Bush Turns Americans Against Flying the Flag

There’s a way to see how America feels about itself without opinion polls: Count how many flags fly on the 4th of July.

“When people are feeling better about the country they buy more flags. It was like this during the Nixon years.”

After decades in the flag business, Randolph Smith, president of Chicago-based Advertising Flag Co. Inc., said he has seen interest in the flag ebb and flow, according to the general sentiment people have about the country’s direction.

Immediately following the 9-11 attacks, for example, U.S. flag sales accounted for 25 percent of his business. Today, it’s about 16 to 18 percent and has been declining since 2003, he said.

“When people are feeling better about the country they buy more flags,” Smith said. “It was like this during the Nixon years. It wasn’t our bread and butter then either.”

Kimberly Sklarz, corporate secretary for Bartlett, Ill.-based FlagsUSA, said the run-up to the July 4 holiday, normally a busy time, has been particularly slow this year. The company’s U.S. flag sales were down 49 percent in June over the same period last year.

“It is a very sad time right now. We are just kind of baffled by how things are going and all because of the war,” Sklarz said. “We expected it to make some kind of effect on the company, but it is getting pretty bad.”

A quick check of my own home shows…no flag. On the 4th of July, 2002, one was out there. But too many speeches by Bush and Rumsfeld and Cheney about the United States and Iraq and democracy and terror and liberty and secret prisons and going it alone and the way forward and surges and sacrifice that costs them nothing but costs others everything and support for people who betray America have left me feeling like most former flag-fliers: over it.

6 Comments

  • July 4, 2007 - 10:47 am | Permalink

    I refer you to Howard Zinn’s article in AlterNet, which echoes sentiments I have held strongly for the past 40 years. No flags for me, thank you!
    http://www.alternet.org/stories/55822/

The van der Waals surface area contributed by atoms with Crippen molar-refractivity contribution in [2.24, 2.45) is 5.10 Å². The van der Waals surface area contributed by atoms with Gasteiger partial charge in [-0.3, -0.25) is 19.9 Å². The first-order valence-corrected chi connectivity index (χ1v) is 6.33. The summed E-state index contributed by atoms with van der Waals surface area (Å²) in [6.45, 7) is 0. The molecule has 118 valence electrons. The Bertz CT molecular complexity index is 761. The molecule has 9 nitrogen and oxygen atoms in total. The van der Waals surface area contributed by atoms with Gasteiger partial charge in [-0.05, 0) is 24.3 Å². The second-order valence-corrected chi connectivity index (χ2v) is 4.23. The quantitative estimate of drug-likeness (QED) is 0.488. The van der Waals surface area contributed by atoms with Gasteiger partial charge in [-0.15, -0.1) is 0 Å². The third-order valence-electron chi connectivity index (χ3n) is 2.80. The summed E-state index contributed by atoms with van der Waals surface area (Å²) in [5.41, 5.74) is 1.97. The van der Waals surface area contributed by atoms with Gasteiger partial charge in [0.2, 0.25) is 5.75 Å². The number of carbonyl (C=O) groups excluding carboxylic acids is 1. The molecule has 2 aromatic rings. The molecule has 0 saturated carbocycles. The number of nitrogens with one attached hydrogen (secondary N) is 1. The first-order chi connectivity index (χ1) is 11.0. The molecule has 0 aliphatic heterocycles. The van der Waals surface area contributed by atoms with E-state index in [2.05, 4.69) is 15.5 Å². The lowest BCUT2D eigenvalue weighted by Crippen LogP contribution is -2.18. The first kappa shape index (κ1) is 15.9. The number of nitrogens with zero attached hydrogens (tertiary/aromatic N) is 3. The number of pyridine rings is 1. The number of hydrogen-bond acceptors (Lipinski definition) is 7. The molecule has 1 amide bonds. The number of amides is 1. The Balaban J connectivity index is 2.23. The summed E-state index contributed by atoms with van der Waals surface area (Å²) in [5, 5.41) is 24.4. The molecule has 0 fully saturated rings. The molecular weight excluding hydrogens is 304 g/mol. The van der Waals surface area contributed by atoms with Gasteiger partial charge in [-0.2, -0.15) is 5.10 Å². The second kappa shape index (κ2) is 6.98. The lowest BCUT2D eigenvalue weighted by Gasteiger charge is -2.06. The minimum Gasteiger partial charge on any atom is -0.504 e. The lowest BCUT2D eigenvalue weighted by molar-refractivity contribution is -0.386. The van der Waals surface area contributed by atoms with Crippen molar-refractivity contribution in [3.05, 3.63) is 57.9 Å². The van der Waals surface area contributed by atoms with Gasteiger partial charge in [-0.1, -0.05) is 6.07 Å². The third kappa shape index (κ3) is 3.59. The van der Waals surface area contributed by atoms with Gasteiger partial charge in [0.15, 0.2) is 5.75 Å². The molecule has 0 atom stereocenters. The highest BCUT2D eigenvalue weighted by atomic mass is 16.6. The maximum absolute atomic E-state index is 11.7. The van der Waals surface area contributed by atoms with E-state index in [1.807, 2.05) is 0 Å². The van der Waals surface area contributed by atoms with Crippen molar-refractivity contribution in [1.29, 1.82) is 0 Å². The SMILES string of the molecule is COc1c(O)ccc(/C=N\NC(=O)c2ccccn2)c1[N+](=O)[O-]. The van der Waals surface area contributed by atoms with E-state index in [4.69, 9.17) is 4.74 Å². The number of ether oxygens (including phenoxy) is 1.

Enjoy this day, and celebrate the commonality of all mankind.

  • Bucky Goldberg
    July 4, 2007 - 3:25 pm | Permalink

    I don’t even recognize the country I grew up in anymore. Undoubtedly I grew up in a time of relative innocence and prosperity, but I always felt proud to be an american. Now, I’m ashamed of our government and the attitudes of those that still support it. Visiting Canada recently was a breath of fresh air. Much more civilized, polite and free. Our great american experiment is over.

  • July 4, 2007 - 4:35 pm | Permalink

    Bucky Goldberg–nice comment.
    You said you used to be proud to be an American. Millions of others used to be also, for all the reasons you mentioned, but millions of others still proclaim that they are still “proud” Americans. How can you be “proud” of something you had nothing to do with creating? And isn’t pride one of the seven deadly sins? It always seemed to me that it would be much more accurate and appropriate to say “I’m GRATEFUL to be an American”? Remember the saying “Pride goeth before a fall”? That sure seems where we’re heading.

  • July 5, 2007 - 10:07 am | Permalink

    This man charges too much for American Flags. He needs to contact the Chinese firms that are making a killing on American Flag sales.

  • July 6, 2007 - 6:06 am | Permalink

    We took our flag down the day the United States of America invaded Iraq. We won’t raise it again until all of our surviving troops have returned home.

  • carla daniel
    July 7, 2007 - 10:24 am | Permalink

    I am glad “Buck” said what he said about taking the flag down when the USA invaded Iraq. I also had feelings about the pledge. I have seen it become more of a worship than understanding what the flag means. I cannot support a flag that uses it as a motivation to get people to support an unjustified war on innocent Iraqi citizens or spy on innocent Americans. Is our country becoming a Orwellian nightmare. OUr country is a Corporate United States of American (CUSA)

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